Tuesday 24 October 2017

Movies: Zonad * *

(15A, general release)

Paul Whitington

aliens keep the jokes for themselves in sci-fi tribute

In 2003, John Carney and his brother Kieran wrote and directed a short film about an alien who comes to a small Irish country village and causes quite a stir. It starred Simon Delaney (who had made his name in the Carneys' hit TV show Bachelor's Walk) and Cillian Murphy, but it never got released. Then Carney hit the big time with Once, and that film's success has allowed him to return to his earlier extraterrestrial obsession. A tribute of sorts to the risible science-fiction B-movies of the 50s (Plan 9 from Outer Space etc), Zonad is a cheerfully low-budget, zany, comic romp that looks like it was a lot of fun to make. If only it were as much fun to watch.

Delaney is Zonad, a bright crimson, PVC-suited alien who appears one night on the outskirts of Ballymoran. In fact, he's not an extraterrestrial at all of course, but an inmate of a local rehab centre called Liam Murphy who escaped during a fancy-dress party. His ridiculous disguise is enough to fool the dimwitted Cassidy family who take him in, and also the entire populace of Ballymoran (get it?), who instantly swallow his story. And so Zonad makes hay, becoming a feted local celebrity with a free tab in the pub and the town's womenfolk fawning at his feet.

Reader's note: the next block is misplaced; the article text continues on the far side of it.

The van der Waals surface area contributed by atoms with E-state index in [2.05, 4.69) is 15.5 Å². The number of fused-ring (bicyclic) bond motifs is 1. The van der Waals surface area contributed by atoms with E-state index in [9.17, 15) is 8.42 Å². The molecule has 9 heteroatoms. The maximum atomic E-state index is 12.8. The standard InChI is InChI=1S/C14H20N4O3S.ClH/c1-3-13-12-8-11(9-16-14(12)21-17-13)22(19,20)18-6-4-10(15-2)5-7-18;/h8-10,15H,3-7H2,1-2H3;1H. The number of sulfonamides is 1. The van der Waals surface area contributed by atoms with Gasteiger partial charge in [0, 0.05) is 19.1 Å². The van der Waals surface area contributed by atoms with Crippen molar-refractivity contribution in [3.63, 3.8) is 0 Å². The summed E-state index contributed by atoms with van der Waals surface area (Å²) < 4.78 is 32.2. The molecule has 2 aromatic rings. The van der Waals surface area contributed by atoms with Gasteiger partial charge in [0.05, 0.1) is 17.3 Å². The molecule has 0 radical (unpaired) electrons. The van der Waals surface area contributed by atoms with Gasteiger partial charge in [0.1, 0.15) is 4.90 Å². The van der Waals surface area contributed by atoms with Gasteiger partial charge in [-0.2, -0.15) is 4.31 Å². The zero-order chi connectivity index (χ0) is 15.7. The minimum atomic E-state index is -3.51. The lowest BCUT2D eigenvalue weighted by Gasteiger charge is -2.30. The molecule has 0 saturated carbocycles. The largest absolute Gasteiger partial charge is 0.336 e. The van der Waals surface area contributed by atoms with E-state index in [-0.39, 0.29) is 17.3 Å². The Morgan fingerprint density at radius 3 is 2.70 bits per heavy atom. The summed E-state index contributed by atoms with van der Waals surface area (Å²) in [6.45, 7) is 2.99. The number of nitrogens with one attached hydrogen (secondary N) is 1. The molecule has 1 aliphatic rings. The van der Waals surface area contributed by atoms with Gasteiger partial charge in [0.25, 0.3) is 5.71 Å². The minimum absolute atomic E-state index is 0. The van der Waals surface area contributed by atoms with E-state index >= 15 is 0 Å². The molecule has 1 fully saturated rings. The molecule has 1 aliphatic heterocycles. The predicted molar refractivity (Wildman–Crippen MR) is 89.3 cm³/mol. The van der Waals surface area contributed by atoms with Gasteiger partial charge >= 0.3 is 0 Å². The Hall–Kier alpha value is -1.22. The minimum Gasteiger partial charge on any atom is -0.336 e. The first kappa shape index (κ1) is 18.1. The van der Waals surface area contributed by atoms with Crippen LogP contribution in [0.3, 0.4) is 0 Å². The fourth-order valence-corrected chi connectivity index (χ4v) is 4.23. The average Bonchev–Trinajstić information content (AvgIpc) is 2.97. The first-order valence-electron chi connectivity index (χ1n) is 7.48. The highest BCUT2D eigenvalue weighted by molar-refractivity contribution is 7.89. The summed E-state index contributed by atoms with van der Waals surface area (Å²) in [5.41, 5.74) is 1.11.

But there's a cloud on the horizon in the shape of Francis O'Connor (David Pearse), Murphy's fellow-escapee who was abandoned in the woods by his companion and is none too happy about it. When he turns up in Ballymoran, he decides to pose as Zonad's superior officer, Bonad (why not Gonad, I wonder?), putting the two aliens at loggerheads.

In fairness to Delaney, he's easily the best thing about Zonad. His character's choice of an Ok Computer-style tone of voice is perfect, especially when he hilariously forgets that aliens probably don't speak Hiberno-English. And there's an atmosphere of hectic silliness to Zonad overall that's quite appealing.

But this tone is undermined by the fact that the Carneys' script just isn't funny enough, and you're left feeling a bit excluded from what feels like an inside joke.

Irish Independent

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